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Brain region associated with selfishness

In three women, damage to basolateral amygdala prompted unusual generosity

People with damage to a specific part of the brain entrusted unexpectedly large amounts of money to complete strangers. In an investment game played in the lab, three women with damage to a small part of the brain called the basolateral amygdala handed over nearly twice as much money as healthy people.

These women didn’t expect to make a bunch of money back, an international team of researchers reports online the week of January 21 in the Proceedings of the National Academy of Sciences. Nor did they think the person they invested with was particularly trustworthy. When asked why they would invest so generously, the volunteers couldn’t provide an answer.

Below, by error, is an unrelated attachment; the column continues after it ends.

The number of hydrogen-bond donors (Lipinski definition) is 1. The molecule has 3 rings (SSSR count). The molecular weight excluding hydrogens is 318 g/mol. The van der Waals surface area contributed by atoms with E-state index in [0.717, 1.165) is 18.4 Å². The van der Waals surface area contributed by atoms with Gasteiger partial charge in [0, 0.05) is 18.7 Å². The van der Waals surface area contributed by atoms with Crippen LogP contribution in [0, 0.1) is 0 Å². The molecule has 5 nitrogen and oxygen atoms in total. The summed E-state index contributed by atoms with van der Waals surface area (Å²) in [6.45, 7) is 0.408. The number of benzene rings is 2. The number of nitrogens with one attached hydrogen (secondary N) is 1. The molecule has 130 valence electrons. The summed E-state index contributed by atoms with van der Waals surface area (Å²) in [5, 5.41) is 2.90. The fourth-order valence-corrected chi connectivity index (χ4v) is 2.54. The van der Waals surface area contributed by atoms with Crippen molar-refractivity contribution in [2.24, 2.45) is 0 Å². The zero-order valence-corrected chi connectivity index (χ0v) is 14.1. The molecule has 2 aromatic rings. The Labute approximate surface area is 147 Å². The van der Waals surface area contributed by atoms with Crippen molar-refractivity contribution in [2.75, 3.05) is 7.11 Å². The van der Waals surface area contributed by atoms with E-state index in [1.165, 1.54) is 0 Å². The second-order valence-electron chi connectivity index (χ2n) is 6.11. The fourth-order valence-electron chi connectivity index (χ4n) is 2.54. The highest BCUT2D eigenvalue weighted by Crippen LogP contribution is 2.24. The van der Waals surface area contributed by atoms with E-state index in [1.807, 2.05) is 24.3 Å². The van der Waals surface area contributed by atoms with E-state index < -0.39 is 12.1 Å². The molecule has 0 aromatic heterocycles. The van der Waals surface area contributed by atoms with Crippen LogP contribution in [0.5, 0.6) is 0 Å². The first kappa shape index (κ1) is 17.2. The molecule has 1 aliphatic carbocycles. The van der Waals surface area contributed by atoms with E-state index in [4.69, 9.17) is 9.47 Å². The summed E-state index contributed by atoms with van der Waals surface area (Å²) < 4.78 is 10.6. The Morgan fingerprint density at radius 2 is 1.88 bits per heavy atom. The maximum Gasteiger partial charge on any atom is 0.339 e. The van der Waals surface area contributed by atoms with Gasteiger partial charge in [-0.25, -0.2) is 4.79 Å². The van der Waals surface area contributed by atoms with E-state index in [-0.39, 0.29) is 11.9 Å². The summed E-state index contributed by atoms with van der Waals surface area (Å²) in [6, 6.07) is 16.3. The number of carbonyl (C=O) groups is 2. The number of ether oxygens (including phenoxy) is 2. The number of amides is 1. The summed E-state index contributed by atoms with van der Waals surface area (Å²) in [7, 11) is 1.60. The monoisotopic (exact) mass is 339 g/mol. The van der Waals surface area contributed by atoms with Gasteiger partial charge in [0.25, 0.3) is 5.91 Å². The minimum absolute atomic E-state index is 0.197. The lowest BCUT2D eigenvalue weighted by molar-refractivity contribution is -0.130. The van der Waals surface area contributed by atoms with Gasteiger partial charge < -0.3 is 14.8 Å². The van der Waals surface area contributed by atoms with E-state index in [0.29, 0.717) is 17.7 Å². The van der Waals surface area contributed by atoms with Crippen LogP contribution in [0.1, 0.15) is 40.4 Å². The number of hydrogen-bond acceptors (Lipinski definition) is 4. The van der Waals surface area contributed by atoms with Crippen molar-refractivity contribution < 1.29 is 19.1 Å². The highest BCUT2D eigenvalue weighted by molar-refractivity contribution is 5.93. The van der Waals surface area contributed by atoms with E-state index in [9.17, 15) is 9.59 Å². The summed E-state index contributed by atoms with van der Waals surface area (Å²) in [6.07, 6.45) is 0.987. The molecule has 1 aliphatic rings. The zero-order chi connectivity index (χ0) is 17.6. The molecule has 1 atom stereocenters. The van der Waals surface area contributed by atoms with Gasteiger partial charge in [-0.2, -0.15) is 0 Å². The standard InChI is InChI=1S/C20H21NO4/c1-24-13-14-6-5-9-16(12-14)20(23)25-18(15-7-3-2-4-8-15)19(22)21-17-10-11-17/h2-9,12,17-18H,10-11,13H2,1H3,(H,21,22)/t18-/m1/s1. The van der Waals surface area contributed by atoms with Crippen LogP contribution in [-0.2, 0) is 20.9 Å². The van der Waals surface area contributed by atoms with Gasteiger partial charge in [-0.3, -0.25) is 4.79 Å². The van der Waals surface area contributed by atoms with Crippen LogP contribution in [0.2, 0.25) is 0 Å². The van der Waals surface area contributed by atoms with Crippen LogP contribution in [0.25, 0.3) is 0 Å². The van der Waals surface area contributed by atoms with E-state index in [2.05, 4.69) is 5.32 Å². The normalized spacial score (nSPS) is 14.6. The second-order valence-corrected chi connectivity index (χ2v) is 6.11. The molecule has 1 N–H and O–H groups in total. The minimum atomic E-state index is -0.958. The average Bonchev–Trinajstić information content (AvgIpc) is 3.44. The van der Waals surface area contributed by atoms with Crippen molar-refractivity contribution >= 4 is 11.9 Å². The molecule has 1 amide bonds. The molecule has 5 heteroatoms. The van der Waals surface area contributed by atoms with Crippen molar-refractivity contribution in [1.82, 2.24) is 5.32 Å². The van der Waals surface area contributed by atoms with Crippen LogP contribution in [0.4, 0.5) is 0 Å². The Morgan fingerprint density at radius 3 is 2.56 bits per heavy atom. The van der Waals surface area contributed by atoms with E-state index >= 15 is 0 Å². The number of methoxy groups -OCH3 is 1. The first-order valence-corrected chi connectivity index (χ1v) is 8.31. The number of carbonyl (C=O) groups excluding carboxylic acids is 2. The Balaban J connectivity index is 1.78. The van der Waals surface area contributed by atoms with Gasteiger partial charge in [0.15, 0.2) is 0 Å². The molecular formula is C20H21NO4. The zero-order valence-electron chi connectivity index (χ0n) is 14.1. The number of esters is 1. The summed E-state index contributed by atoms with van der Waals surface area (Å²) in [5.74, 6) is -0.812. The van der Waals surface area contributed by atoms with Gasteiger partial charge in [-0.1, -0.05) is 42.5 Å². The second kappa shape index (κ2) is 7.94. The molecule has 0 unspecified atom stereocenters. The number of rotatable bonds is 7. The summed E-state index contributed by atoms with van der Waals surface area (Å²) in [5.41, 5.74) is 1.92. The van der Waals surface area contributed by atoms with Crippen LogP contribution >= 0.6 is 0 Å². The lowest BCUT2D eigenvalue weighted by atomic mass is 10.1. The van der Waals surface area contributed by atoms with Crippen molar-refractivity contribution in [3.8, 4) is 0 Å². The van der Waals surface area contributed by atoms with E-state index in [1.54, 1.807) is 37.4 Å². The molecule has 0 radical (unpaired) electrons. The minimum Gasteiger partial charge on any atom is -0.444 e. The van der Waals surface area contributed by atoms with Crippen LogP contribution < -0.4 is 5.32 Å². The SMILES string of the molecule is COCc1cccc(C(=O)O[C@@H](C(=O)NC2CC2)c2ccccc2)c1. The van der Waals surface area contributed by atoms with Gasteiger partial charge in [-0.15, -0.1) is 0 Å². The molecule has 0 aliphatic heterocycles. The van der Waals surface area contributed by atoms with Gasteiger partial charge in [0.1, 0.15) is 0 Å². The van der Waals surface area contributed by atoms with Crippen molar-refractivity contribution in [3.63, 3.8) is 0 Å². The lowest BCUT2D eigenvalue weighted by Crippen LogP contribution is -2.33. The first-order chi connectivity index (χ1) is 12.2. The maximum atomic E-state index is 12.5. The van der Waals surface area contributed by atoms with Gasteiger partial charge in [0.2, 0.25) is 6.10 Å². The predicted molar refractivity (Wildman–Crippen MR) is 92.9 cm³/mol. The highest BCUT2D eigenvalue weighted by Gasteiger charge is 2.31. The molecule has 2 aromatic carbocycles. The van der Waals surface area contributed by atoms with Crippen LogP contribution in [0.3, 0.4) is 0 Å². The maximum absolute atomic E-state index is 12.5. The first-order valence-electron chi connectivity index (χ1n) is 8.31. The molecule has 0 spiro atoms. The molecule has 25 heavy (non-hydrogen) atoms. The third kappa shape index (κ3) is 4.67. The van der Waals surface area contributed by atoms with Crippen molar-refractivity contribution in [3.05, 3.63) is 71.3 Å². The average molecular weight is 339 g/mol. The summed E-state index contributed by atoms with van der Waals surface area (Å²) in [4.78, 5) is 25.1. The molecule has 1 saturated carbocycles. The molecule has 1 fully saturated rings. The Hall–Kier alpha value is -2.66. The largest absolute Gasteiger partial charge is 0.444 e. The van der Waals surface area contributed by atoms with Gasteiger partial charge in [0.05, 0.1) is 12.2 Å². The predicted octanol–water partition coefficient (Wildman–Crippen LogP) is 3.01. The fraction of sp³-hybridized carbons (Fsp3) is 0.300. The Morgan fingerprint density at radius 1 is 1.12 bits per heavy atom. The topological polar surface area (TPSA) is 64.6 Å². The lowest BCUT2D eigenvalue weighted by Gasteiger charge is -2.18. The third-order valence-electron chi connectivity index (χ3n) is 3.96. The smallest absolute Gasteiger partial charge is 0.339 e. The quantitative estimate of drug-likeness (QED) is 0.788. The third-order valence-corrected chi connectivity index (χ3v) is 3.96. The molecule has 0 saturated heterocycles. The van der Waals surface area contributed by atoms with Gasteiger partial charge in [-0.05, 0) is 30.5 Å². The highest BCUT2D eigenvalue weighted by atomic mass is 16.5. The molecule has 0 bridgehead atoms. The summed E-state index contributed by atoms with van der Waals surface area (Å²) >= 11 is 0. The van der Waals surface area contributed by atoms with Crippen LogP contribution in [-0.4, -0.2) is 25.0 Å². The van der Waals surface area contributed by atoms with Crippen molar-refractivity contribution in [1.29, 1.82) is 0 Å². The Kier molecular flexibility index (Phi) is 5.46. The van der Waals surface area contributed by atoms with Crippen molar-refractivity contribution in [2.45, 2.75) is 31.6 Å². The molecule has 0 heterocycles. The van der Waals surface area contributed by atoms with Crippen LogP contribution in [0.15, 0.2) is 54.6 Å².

The results suggest that normally, the basolateral amygdala enables selfishness — putting the squeeze on generosity.

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